Imagine living in a world where everything is soft, rounded, squishy. Then something terrible happens and angular, sharp, hard crystal starts growing over the world, sharp points and nasty edges taking over. This is how Semblance starts and without any dialogue or narrative, a hero is born (or summoned?) to save the land of playdough-like stuff.
Semblance is the perfect example of minimalism done right. Every single thing you can do, every trick for solving puzzles is given to you in a clear, unskippable and unmissable section of a level. The game explains without any words how to squish, squash, deform, nudge and restore sections of the game world itself so that you can progress and it is so elegant in its execution that it has to be lauded with praise. There are no long tutorials that ask you if you know how to move to the right or jump, instead the game shows you what is dangerous to Squish and what isn’t, what moves and how to take advantage of that fact.
The game explains without any words how to squish, squash, deform, nudge and restore sections of the game world itself so that you can progress and it is so elegant in its execution that it has to be lauded with praise.
Squish doesn’t have super-powers or a jetpack, a fancy gun or puzzle solving grenades. Squish takes advantage of everything in the world is made of something with a consistency of a marshmallow. Beating the world into shape, knocking holes into the floor to get under a section of overhang that is too low, or smacking a platform up a bit to make an impossible jump possible. The whole world isn’t the same squishiness though, so some areas won’t stay deformed, or will reach a point that they won’t change shape anymore. This stops the puzzles from being brute forced by picking any old wall and hitting it completely out of shape. Every puzzle in the game rides this fine balance of letting you mess around with the shape of platforms and the world around you, and making you think about what each element in an area is present for and how it is used to solve a puzzle. In a way it reminds me of The Incredible Machine: every element is there for a reason and while you don’t necessarily have to use them all, using them all properly is how you will solve the puzzle.
There is something delightful about shaping the world around you to solve a puzzle rather than getting doodad A to thingajig 1. It takes the idea of platforming and makes you think differently. Is that an impossible jump? Nudge it until it is an easy one. Hard to reach platform? Not a problem. Lasers vaporising you? Squish the platforms until they shoot harmlessly into a corner. All you have to do is reach the little nucleus of energy and make it out of the puzzle without dying. Do this enough times and the tree you are in will start to heal the hard crystal growth. Again that minimalism comes into play with the sense of mystery and clever soundtrack cues. How did this happen, and why? Has it happened before? What are the cave paintings you can find in secret rooms? I am sure on another platform the achievements would possibly reveal more, but on the Switch this isn’t the case.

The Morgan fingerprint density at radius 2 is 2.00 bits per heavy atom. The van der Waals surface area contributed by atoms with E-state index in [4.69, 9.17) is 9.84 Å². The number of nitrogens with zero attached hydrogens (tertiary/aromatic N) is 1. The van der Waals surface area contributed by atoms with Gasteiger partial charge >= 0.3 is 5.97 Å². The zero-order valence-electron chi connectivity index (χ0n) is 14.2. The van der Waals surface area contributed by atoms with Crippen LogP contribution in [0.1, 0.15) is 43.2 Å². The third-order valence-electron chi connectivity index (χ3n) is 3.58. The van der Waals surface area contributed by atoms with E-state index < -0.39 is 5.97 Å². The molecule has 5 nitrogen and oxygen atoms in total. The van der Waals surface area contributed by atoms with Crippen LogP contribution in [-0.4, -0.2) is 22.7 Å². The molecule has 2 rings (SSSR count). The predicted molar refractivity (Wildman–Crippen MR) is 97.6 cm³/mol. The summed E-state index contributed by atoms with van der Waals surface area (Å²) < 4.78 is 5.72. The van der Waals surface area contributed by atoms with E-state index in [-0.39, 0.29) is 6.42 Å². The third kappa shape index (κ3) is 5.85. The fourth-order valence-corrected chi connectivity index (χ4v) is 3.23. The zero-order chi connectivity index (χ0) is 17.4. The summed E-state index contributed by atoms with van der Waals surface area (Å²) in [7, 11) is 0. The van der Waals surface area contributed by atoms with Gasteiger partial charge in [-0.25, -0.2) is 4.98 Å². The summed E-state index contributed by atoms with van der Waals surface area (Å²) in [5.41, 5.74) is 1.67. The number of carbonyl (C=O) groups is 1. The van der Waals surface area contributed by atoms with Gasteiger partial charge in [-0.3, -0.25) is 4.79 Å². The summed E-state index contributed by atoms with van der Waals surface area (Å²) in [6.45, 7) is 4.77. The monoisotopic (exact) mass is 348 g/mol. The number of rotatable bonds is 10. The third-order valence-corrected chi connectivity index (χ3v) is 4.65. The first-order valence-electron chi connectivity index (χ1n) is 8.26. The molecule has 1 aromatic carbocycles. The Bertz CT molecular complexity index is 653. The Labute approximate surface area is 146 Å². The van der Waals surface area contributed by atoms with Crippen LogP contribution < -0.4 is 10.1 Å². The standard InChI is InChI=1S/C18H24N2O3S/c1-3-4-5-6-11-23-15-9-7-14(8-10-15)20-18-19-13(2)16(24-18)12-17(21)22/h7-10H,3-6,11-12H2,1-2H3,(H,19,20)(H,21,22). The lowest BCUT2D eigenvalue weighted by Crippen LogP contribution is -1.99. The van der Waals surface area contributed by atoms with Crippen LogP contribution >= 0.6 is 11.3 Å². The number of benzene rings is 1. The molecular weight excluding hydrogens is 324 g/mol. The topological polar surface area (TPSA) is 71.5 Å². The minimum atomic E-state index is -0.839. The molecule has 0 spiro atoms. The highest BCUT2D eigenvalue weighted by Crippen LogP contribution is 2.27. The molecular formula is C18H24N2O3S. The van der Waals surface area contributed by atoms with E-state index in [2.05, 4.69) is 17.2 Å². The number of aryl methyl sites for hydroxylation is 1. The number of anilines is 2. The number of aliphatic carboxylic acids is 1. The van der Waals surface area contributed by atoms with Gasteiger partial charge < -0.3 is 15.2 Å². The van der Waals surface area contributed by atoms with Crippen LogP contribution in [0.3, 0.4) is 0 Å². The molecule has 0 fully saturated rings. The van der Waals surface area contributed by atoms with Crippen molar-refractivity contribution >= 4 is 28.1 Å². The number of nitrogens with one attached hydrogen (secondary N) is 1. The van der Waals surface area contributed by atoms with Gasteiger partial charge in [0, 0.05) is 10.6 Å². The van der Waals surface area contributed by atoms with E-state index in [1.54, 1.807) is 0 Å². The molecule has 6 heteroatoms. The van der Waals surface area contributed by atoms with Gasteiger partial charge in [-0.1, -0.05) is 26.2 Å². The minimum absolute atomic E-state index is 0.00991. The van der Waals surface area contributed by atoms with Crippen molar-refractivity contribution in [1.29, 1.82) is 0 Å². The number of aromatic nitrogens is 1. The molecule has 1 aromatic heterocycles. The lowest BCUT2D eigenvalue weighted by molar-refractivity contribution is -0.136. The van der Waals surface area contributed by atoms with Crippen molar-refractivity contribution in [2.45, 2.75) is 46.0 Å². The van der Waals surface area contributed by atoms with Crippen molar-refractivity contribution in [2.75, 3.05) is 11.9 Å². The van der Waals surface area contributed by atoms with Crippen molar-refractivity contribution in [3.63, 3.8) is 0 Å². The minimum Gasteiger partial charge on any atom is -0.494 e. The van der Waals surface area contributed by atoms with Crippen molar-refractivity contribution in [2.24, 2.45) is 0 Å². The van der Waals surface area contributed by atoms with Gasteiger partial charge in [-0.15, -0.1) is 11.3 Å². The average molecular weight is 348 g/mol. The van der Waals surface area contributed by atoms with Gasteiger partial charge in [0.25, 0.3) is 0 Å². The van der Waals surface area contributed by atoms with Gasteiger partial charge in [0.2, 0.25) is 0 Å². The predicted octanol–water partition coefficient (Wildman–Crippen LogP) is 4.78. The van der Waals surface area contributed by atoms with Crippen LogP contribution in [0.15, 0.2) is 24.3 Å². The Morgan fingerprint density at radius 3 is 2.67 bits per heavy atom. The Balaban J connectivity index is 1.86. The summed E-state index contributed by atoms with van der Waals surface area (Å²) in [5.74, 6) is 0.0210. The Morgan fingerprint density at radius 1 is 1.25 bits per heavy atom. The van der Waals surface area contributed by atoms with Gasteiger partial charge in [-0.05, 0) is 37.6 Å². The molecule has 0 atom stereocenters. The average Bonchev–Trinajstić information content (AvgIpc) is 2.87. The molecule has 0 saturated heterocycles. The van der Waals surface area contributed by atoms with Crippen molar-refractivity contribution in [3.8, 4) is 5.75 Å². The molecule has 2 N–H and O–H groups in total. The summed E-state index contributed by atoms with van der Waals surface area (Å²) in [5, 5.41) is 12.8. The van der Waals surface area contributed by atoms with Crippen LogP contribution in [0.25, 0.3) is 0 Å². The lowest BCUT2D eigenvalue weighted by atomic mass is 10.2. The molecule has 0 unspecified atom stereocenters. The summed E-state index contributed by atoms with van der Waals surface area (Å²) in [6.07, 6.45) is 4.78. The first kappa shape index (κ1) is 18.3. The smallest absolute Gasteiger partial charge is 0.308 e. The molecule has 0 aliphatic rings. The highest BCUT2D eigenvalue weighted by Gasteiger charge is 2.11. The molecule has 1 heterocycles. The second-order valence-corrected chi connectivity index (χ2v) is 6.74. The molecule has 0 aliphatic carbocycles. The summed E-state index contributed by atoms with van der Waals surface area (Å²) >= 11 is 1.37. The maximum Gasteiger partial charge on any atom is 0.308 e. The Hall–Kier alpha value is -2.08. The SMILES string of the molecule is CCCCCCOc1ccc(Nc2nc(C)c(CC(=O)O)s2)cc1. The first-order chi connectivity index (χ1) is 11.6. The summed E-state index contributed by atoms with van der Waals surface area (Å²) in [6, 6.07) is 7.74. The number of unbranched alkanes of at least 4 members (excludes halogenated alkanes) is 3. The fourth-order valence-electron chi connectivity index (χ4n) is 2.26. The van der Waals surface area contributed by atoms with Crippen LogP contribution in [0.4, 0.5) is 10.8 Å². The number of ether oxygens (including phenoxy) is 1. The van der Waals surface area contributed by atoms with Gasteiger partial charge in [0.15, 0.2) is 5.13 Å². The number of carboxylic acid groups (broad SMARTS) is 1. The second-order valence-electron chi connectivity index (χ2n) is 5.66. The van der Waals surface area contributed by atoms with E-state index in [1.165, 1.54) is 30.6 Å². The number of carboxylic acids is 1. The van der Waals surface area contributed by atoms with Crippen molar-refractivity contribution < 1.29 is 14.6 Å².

Every puzzle in the game rides this fine balance of letting you mess around with the shape of platforms and the world around you, and making you think.
One of the biggest hurdles in a puzzle game is the frustration of when a puzzle stumps you. Sometimes you miss a piece of information, or your brain fixates on a certain section that you think is the solution but really isn’t and the best thing to do is step back or do something else. Semblance is well aware that puzzles can sometimes stump a player and the puzzles have been designed so that you can move past a puzzle and continue with something else until you are ready. Some puzzles will take less than 10 seconds to solve, while others have you scratching your head a bit until you work out what gets squished where. Sometimes moving on gives you a clue on how to beat a puzzle, or lets your brain mull it over a bit. Whatever the case is, this really removes that “I am stuck and can’t play the game anymore” problem that some puzzle games suffer from. Being free of that linear puzzle system sets Semblance apart and is just another way that the game lets players feel like they are in control here.
My biggest regret is how short Semblance feels. Yes, you need to beat every puzzle in the game to beat it, but I kept hoping for a secret area with optional puzzles, some real noggin scratchers to keep me entertained. Of course, I know how greedy it sounds to be asking for more puzzles, but I just enjoyed hopping around the world so much.
I am reminded of a documentary I watched on the making of Super Mario Bros. Before there was a level and a goal, the programmers just worked until it was fun to run around controlling the protagonist. Semblance reminds me of that, in how fun and satisfying it is to slide along the ground, to jump around or slide around a curve you beat into the floor. Semblance is a game about falling in love with a soft blob and saving the world and I want more.